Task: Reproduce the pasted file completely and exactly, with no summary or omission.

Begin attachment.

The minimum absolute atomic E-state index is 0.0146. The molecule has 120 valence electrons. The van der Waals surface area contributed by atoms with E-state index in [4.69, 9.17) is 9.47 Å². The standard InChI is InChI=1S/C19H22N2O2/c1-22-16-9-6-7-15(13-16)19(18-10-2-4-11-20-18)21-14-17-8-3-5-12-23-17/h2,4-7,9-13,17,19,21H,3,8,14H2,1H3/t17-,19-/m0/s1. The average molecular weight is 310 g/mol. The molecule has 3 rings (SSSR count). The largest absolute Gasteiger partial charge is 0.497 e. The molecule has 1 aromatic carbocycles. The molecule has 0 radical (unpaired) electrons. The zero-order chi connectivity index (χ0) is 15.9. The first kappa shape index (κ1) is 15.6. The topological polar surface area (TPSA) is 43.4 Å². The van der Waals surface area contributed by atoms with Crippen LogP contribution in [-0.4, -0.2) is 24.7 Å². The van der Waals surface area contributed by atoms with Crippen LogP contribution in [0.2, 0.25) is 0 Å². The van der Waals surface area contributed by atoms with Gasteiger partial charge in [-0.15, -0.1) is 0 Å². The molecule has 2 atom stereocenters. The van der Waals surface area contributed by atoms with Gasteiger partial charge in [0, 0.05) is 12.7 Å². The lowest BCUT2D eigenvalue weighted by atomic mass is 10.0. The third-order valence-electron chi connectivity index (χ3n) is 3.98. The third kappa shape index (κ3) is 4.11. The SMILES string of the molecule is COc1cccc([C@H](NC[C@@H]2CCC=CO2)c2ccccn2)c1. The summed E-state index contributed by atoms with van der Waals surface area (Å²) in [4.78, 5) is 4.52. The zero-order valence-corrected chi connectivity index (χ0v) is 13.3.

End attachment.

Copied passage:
The minimum absolute atomic E-state index is 0.0146. The molecule has 120 valence electrons. The van der Waals surface area contributed by atoms with E-state index in [4.69, 9.17) is 9.47 Å². The standard InChI is InChI=1S/C19H22N2O2/c1-22-16-9-6-7-15(13-16)19(18-10-2-4-11-20-18)21-14-17-8-3-5-12-23-17/h2,4-7,9-13,17,19,21H,3,8,14H2,1H3/t17-,19-/m0/s1. The average molecular weight is 310 g/mol. The molecule has 3 rings (SSSR count). The largest absolute Gasteiger partial charge is 0.497 e. The molecule has 1 aromatic carbocycles. The molecule has 0 radical (unpaired) electrons. The zero-order chi connectivity index (χ0) is 15.9. The first kappa shape index (κ1) is 15.6. The topological polar surface area (TPSA) is 43.4 Å². The van der Waals surface area contributed by atoms with Crippen LogP contribution in [-0.4, -0.2) is 24.7 Å². The van der Waals surface area contributed by atoms with Crippen LogP contribution in [0.2, 0.25) is 0 Å². The van der Waals surface area contributed by atoms with Gasteiger partial charge in [-0.15, -0.1) is 0 Å². The molecule has 2 atom stereocenters. The van der Waals surface area contributed by atoms with Gasteiger partial charge in [0, 0.05) is 12.7 Å². The lowest BCUT2D eigenvalue weighted by atomic mass is 10.0. The third-order valence-electron chi connectivity index (χ3n) is 3.98. The third kappa shape index (κ3) is 4.11. The SMILES string of the molecule is COc1cccc([C@H](NC[C@@H]2CCC=CO2)c2ccccn2)c1. The summed E-state index contributed by atoms with van der Waals surface area (Å²) in [4.78, 5) is 4.52. The zero-order valence-corrected chi connectivity index (χ0v) is 13.3.